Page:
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City sees drop in county tax as a result of wind farm valuation

BERLIN – The city’s share of the 2013 Coos County tax bill will drop by $129,230 because of the higher valuations assessed to the unincorporated places of Millsfield and Dixville.
Coos County is engaged in a legal battle over the N.H. Department of Revenue Administration’s appraisal of the Granite Reliable Power’s wind farm in the two unincorporated places. DRA appraised the wind farm last year at $228 million. Coos County officials argue the county was told back in 2007 when it negotiated a payment in lieu of taxes agreement with GRP that the appraisal would be $113 million.
The higher valuation for the wind park has resulted in the two unincorporated places picking up a higher percentage of the county’s overall tax burden. The result is many other communities have seen decreases because Dixville and Millsfield are paying more.
When the council approved the city’s fiscal 2014 budget in June, the city anticipated its share of the 2013 county tax burden would increase $20,000 to $1,685,902. But as a result of the N.H. Board of Tax and Land Appeal decision upholding the DRA valuation of the wind park, the city will actually pay $1,555,772 according to the DRA’s 2013 Coos County apportionment.
Millsfield’s share of the county tax, however, will increase by $844,807 – from $32,138 to $876,945. Millsfield will pay just over six percent of the county tax.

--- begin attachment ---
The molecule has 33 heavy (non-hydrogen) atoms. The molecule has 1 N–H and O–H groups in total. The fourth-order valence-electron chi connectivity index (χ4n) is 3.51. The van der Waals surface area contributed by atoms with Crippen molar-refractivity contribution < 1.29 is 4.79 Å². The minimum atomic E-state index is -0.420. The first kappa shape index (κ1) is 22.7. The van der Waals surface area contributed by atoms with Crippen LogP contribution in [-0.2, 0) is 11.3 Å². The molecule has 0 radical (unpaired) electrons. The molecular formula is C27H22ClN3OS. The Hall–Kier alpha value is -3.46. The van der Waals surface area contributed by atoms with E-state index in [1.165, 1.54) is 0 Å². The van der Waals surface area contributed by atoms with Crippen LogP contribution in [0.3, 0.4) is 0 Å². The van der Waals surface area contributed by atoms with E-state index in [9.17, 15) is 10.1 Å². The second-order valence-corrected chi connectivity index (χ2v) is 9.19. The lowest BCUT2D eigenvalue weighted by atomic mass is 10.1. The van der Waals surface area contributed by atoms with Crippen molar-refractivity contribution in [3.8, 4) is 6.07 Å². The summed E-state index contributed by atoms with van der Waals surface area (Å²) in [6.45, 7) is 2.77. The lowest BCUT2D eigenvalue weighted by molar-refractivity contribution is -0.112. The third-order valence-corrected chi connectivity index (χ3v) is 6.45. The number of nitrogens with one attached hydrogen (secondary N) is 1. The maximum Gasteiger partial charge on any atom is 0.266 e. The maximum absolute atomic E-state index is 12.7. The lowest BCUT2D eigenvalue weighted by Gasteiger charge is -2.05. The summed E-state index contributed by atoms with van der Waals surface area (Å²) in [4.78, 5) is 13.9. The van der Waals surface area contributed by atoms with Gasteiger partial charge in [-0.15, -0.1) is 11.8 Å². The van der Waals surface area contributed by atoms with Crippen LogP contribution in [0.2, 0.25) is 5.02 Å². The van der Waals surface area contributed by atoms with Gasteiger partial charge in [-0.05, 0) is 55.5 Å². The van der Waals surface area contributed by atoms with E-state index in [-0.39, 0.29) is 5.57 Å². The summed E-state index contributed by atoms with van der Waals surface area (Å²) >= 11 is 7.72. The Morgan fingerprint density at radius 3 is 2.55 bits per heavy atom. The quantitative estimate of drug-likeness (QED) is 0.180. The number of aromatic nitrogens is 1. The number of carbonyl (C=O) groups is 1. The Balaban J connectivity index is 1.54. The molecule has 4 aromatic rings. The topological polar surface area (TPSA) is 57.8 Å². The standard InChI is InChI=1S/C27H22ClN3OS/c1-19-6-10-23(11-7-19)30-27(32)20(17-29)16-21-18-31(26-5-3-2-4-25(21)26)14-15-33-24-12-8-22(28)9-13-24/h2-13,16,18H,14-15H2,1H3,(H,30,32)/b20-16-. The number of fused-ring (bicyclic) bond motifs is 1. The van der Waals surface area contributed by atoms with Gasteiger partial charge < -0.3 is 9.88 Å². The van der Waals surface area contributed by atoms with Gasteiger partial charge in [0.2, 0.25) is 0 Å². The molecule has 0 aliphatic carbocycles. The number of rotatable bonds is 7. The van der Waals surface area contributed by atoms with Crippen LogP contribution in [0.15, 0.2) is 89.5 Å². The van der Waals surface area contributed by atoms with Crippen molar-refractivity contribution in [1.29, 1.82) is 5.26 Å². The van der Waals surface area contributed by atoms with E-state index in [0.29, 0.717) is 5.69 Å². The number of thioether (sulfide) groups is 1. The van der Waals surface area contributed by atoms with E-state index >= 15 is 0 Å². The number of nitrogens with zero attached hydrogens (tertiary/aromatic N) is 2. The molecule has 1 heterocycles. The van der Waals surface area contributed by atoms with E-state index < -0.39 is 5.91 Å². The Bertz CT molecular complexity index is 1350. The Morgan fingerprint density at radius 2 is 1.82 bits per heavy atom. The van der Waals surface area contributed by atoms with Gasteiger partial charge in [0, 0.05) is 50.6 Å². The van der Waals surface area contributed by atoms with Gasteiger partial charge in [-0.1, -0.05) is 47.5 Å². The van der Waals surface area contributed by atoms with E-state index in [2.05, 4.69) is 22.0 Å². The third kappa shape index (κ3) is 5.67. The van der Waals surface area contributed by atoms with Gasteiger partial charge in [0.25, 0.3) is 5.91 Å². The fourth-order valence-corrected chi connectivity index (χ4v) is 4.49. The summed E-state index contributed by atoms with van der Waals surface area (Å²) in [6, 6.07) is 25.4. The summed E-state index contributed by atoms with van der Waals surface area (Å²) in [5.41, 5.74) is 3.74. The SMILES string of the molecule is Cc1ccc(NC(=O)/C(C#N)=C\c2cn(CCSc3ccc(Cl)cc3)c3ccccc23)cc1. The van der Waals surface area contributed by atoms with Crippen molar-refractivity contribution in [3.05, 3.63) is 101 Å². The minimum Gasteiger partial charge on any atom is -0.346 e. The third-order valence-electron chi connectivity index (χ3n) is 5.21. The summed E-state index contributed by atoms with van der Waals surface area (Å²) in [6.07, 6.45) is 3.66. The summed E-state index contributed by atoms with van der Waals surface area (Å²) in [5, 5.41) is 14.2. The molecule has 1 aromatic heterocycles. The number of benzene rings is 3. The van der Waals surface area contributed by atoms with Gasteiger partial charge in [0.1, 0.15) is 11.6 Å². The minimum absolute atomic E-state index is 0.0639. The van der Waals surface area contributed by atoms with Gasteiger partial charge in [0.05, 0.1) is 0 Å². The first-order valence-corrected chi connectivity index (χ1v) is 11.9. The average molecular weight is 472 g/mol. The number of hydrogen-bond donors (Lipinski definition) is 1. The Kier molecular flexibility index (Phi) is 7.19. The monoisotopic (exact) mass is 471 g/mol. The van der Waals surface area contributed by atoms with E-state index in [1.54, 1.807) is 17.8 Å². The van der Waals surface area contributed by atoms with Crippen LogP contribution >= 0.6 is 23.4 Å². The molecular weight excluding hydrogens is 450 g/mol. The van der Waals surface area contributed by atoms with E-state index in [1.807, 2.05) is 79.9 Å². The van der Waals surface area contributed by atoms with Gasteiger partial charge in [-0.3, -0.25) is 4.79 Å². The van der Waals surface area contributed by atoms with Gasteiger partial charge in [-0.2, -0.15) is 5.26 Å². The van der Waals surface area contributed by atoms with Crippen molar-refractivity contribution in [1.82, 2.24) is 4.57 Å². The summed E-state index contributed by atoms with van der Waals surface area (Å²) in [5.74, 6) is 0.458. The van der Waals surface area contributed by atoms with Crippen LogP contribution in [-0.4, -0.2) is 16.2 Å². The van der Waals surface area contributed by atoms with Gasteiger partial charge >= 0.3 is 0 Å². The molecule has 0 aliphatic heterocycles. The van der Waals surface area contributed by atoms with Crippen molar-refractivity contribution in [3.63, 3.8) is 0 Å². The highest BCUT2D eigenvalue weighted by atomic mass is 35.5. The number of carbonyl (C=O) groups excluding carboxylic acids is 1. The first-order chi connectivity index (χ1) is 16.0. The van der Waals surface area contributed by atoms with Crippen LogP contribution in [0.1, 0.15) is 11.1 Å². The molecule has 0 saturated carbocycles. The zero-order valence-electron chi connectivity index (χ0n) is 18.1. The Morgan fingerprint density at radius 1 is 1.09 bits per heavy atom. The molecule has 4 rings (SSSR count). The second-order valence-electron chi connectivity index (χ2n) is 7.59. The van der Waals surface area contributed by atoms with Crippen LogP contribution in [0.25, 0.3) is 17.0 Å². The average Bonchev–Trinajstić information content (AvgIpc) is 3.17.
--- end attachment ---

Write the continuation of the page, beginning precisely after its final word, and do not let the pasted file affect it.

Dixville’s share of the county tax increases from just over half a percent to 1.8 percent or from $83,503 to $264,788.
Coos County officials have pledged to protect taxpayers in Millsfield and Dixville from a major tax increase this year by using the $495,000 PILOT payment and $334,365 in land use change tax revenues to cover their tax liability. Traditionally taxpayers in the county’s unincorporated places pay little or no property taxes because revenues cover expenses.
The wind farm tax dispute is now before the N.H. Supreme Court. But the county is working on legislation to address the issue long-term.
State Senator Jeff Woodburn (D-Dalton) said the issue is complicated because there are other PILOT agreements in the state for wind and biomass projects. He said it appears the solution for Millsfield and Dixville is for the legislature to pass a bill giving the county commissioners the authority to abate taxes in the unincorporated places. He said select boards have that authority for towns. The commissioners could then deal with taxes in Millsfield and Dixville through the abatement process.
Berlin City Manager Jim Wheeler suggested Berlin use some of the $129,230 surplus in the county tax line item to cover legal expenses. He said the city has already $25,000 over the $60,000 it budgeted for legal expenses. He said most of the legal fees have gone to defend the city in its tax dispute with Great Lakes Hydro over the valuation of the Canadian company’s hydro facilities in Berlin. He said that case is expected to go to trial next spring.
Councilor Paula Benski asked about using some of the surplus to reduce taxes.
Mayor Paul Grenier said he would rather use the money to cover legal fees and retain the rest because he believes the reduction is a one-time event and next year the city’s tax payment will increase.
“There’s going to be a legislative fix,” he said.
To avoid a whipsaw effect in the tax rate, Grenier said recommended reserving the money until the end of the fiscal year.
“I want to protect the taxpayers next year,” he said.
Grenier said Berlin is just one of many communities across the state battling with large utility owners over valuation of such assets. He said it’s a tough battle but one that “communities have to sit and fight”.